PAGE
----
An album pitched at the pure heart of fado tradition.
Colin Irwin 2010
Mick Jagger – who has recorded and sung on stage with Ana Moura – has described fado music as Portugal’s version of the blues, though its overriding aura of tragedy is perhaps more akin to opera.
If the great Amália Rodrigues was the undisputed fado queen, singing with a raw intensity every bit as dramatic as Édith Piaf or Maria Callas, her spiritual heir Mariza spectacularly introduced the Rodrigues legacy into the 2000s, texturing her crushing power with style and elegance.
Ana Moura is a mellower inheritor of this deeply evocative legacy, providing a more subdued yet nevertheless affecting link in that same proud and colourful chain. Her main collaborator is Jorge Fernando, who once played alongside Rodrigues and, with the brilliant Custódio Castelo, not only adds some of the lovely fluid acoustic guitar work that paints busy backdrops behind Moura’s mournful voice, but is also the album’s producer, musical arranger and predominant songwriter.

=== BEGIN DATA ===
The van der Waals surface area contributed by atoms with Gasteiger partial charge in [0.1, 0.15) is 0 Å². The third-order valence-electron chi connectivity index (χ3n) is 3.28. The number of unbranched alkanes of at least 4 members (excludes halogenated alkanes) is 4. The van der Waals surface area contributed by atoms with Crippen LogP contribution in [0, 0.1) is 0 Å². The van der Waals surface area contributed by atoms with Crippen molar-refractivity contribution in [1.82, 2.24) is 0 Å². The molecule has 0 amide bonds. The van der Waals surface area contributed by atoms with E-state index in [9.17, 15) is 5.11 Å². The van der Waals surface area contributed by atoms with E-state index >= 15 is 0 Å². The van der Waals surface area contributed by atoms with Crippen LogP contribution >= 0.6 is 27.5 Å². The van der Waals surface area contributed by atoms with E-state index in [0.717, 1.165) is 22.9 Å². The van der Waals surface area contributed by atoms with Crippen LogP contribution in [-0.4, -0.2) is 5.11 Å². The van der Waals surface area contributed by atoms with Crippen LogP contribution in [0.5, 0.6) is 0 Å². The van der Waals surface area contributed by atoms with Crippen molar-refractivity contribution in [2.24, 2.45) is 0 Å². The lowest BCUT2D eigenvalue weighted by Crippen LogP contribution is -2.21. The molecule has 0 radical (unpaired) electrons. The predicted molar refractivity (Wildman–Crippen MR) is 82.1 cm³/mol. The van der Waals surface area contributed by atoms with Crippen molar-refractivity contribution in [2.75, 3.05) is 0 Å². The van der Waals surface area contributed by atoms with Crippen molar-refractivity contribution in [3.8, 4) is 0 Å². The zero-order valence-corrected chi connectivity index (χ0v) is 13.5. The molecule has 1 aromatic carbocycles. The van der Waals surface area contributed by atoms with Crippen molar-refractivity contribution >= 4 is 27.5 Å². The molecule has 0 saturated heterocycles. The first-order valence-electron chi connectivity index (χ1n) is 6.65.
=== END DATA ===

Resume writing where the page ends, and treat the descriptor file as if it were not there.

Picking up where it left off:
Neither Fernando nor Moura have previously been afraid to veer from fado’s venerated café history as the expressive voice of Portugal’s underclass – apart from Moura’s exploits with The Rolling Stones, there were previous dalliances with pop and rock and enticing talk of a Prince collaboration. But the three acoustic guitars/one voice format of this fourth album pitches it at the pure heart of the fado tradition.
Her melancholic intimacy dominates the moment it sashays out of the speakers over Castelo’s masterly Portuguese guitar on the title-track (which translates as Take Me to a Fado House), setting a mood of mesmerising sorrow. This is a mood that’s sustained, even when the pace lifts and the mood brightens on Tozé Brito’s Como Uma Nuvem No Céu or enters poppier territory on Rumo Ao Sul, a Fernando song that wouldn’t be out of place in a smoky jazz club.
The one departure, the upbeat Não Ė Um Fado Normal (This Is No Ordinary Fado), features Portuguese folk group Gaiteiros de Lisboa and proves Moura has plenty more strings to her bow. Sleeve translations of the songs in both English and French are indicative of her growing international standing, but by nailing fado with such natural soul, she scarcely needs much else.
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